Pope St Leo the Great Preaches on the Ember Days

Gregory DiPippo

In addition to the feast of the Apostle and Evangelist St Matthew, in the usus antiquior of the Roman Rite, today is the first of the September Ember days. These are fasting days that each occur toward the end of each season, on the Wednesday, Friday and Saturday of the third week of Advent, the first week of Lent, Pentecost week, and the third week of September. St Leo I, who was Pope from 440 to 461, preached on them frequently, and believed them to be of Apostolic origin; while we cannot be certain that this is indeed the case, they are certainly very ancient. In Sermon 93 on the Ember fast of September, he says “licet tempus omne sit congruum, hoc tamen habemus aptissimum, quod et apostolicis et legalibus institutis videmus electum, ut sicut in aliis anni diebus, ita in mense septimo spiritalibus nos purificationibus emundemus. – Although every time is suitable for the medicine (of fasting), this time is most fit because we see it as chosen by the decrees of the Apostles and the laws, so that just as on other days of the year, so in the seventh month (i.e. September), we should cleanse ourselves by spiritual purifications.”

Here is an excerpt from one of his other sermons for the September Ember days (87), in which he explains the spiritual value of fasting.

 “Deus humani generis conditor et redemptor, qui nos ad promissiones vitae aeternae per semitas vult ambulare justitiae, quia non defuturae erant tentationes quae nobis in itinere virtutum insidiosis adversarentur occursibus, multis nos praesidiis, dilectissimi, quibus laqueos diaboli obtereremus, instruxit: inter quae hoc famulis suis saluberrimum contulit, ut contra omnes inimici dolos fortitudine se continentiae et operibus pietatis armarent. …

… nos saluberrimae observantiae ratione informavit, praefiniens nobis per temporum recursus quosdam jejuniorum dies in quibus castigatione corporum virtus roboraretur animorum. Hujus autem remedii munus, dilectissimi, etiam in isto qui septimus est mense dispositum est, quod nos prompta convenit alacritate suscipere; ut praeter illam abstinentiam, qua quisque se peculiariter atque privatim secundum modum suae possibilitatis exercet, haec quae omnibus simul indicitur animosius celebretur. Nam in omni agone certaminis Christiani, utilitas continentiae plurimum valet, ita ut quidam saevissimorum spiritus daemonum, qui ab obsessis corporibus nullis exorcizantium fugantur imperiis, sola jejuniorum et orationum virtute pellantur, dicente Domino: Hoc genus daemoniorum non ejicitur nisi in jejunio et oratione (Marc. 9, 28). Grata ergo est Deo et terribilis diabolo jejunantis oratio…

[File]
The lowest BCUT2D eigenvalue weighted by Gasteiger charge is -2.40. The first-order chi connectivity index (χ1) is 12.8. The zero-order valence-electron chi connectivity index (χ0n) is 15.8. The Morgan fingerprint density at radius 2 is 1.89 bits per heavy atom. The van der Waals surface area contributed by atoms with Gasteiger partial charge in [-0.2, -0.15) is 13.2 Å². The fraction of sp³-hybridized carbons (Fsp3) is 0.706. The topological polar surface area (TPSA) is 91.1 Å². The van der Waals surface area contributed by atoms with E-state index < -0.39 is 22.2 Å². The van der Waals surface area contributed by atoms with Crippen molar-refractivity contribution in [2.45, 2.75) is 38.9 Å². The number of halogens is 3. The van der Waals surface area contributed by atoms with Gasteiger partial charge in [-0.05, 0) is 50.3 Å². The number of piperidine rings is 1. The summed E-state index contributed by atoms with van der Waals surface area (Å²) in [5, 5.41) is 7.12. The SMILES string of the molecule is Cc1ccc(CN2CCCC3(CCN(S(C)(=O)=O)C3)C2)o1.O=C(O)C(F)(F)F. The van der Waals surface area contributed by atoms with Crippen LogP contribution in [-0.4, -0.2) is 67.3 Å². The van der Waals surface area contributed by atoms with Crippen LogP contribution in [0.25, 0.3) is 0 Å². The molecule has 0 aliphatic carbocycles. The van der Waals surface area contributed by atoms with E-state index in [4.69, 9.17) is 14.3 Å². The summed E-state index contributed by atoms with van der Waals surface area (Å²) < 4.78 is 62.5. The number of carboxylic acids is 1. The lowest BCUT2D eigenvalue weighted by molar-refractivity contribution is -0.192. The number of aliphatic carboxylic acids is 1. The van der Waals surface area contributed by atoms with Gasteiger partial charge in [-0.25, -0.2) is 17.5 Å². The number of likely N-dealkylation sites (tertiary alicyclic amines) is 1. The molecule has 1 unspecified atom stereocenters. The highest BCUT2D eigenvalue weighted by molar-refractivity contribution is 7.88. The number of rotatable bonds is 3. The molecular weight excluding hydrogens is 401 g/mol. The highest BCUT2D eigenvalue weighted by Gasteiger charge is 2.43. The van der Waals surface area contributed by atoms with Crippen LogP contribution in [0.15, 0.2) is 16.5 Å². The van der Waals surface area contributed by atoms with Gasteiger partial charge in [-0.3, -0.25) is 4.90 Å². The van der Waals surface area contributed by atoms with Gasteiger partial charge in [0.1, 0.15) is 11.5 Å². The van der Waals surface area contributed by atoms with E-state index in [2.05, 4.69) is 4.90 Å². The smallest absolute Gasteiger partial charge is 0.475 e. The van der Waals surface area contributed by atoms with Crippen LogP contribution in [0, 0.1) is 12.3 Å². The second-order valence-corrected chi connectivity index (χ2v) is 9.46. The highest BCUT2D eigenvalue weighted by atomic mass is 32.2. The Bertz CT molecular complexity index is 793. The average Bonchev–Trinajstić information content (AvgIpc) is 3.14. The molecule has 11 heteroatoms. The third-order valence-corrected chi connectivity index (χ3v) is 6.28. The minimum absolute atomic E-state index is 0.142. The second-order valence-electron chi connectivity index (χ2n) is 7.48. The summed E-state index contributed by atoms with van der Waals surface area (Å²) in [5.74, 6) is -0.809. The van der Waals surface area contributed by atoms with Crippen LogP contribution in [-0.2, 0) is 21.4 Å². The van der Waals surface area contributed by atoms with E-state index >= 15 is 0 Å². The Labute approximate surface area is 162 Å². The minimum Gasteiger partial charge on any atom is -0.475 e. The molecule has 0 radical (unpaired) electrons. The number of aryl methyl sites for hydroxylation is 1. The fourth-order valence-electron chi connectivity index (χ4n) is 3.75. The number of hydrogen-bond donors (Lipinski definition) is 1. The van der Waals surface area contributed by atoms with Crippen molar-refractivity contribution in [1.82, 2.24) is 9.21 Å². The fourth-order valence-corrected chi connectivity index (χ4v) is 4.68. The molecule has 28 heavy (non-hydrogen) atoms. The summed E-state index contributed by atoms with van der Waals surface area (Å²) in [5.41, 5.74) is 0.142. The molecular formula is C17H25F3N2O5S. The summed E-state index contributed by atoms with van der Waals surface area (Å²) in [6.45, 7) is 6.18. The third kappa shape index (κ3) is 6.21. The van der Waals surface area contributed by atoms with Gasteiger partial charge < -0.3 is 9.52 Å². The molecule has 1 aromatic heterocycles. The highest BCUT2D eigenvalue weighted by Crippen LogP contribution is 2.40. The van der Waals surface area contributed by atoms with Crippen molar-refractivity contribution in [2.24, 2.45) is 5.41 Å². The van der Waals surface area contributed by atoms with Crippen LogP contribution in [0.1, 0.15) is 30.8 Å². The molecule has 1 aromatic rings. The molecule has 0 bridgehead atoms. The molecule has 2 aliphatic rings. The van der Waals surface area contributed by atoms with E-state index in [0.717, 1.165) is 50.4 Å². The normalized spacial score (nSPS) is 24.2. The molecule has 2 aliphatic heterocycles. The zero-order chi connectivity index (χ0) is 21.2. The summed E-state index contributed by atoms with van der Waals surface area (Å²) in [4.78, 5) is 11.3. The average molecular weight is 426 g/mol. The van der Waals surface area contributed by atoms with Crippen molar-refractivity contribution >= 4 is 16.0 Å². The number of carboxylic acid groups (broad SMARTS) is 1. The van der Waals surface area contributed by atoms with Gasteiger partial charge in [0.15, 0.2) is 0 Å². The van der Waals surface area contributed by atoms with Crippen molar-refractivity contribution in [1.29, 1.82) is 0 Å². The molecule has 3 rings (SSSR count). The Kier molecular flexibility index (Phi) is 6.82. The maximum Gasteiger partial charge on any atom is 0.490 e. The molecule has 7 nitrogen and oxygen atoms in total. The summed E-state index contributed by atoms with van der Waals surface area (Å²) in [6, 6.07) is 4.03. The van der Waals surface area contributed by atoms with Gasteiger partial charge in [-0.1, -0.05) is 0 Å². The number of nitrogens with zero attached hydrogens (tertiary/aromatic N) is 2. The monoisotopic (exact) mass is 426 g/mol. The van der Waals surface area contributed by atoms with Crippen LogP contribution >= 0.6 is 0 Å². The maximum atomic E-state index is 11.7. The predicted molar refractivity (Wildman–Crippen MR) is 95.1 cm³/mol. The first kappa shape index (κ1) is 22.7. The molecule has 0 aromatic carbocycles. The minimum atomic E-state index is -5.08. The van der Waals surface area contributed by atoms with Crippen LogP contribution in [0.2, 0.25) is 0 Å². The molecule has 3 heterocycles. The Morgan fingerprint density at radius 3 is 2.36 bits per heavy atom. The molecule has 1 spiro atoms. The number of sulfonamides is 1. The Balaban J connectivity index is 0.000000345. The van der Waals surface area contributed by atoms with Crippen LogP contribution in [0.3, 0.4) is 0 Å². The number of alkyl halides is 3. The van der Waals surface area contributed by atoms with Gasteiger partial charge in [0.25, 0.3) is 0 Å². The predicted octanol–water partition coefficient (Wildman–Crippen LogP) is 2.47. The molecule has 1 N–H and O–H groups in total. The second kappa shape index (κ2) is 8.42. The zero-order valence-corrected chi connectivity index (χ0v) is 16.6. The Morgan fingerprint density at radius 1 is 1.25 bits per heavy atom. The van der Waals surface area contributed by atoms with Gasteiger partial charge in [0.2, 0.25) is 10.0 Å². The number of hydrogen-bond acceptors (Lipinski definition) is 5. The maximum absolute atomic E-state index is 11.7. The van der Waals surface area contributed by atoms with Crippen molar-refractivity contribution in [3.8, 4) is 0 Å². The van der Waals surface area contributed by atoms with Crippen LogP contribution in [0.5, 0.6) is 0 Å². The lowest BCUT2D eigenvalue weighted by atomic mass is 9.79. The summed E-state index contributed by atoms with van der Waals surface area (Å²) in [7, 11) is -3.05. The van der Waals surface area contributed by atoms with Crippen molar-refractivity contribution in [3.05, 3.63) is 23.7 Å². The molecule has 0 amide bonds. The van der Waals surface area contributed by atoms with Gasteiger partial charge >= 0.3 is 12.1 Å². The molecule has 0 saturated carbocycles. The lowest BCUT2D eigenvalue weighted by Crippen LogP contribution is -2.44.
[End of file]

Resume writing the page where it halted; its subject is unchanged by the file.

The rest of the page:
(A statue of Pope St Leo I in the basilica of St Ann in Altötting, Bavaria. Image from Wikimedia Commons by Mattana, cropped; CC BY 2.0)

God, the creator and redeemer of the human race, who wishes us to walk along the paths of justice toward the promises of eternal life, since temptations would always be present to oppose us as treacherous obstacles on the way of virtue, he has endowed us with many defenses, dearly beloved, with which to trample the devil’s snares. Among these, he bestowed this most salutary means upon his servants, so that they might arm themselves against all the enemy’s wiles with courage and the works of mercy. …

he instructed us with an understanding of a most salutary observance, prescribing for us certain days of fast through the course of the seasons, on which the strength of our souls may be confirmed by the chastisement of our bodies. 2. A duty to apply this remedy, dearly beloved, has also been laid down in this month of September, which it befits us to undertake it with a readily and eagerly, so that apart from that abstinence by which one might discipline himself individually and privately, according to the degree of his own ability, this abstinence (which has been appointed for us all) should be celebrated more devotedly.

For in every contest of the Christian struggle, the use of self-restraint has very great value, such that certain spirits of the most fierce demons, which are not been driven out of possessed bodies by the commands of any exorcists, have been expelled solely by the power of fasting and prayers, as the Lord said, ‘This kind of demon is cast out only by prayer and fasting.’ (Mark 9, 28) Therefore, the prayer of someone fasting is pleasing to God, and terrifying to the devil…”

The words of the Lord cited above, “This kind of demon is cast out only by prayer and fasting,” come from the Gospel for today’s Ember day Mass, Mark 9, 16-28. This may indicate that this Gospel was already a part of the Roman liturgical tradition when Pope Leo preached this sermon in the mid-5th century. But of course, it might also be that the compiler of the Roman Mass lectionary was inspired to make this choice by Pope Leo’s sermon.

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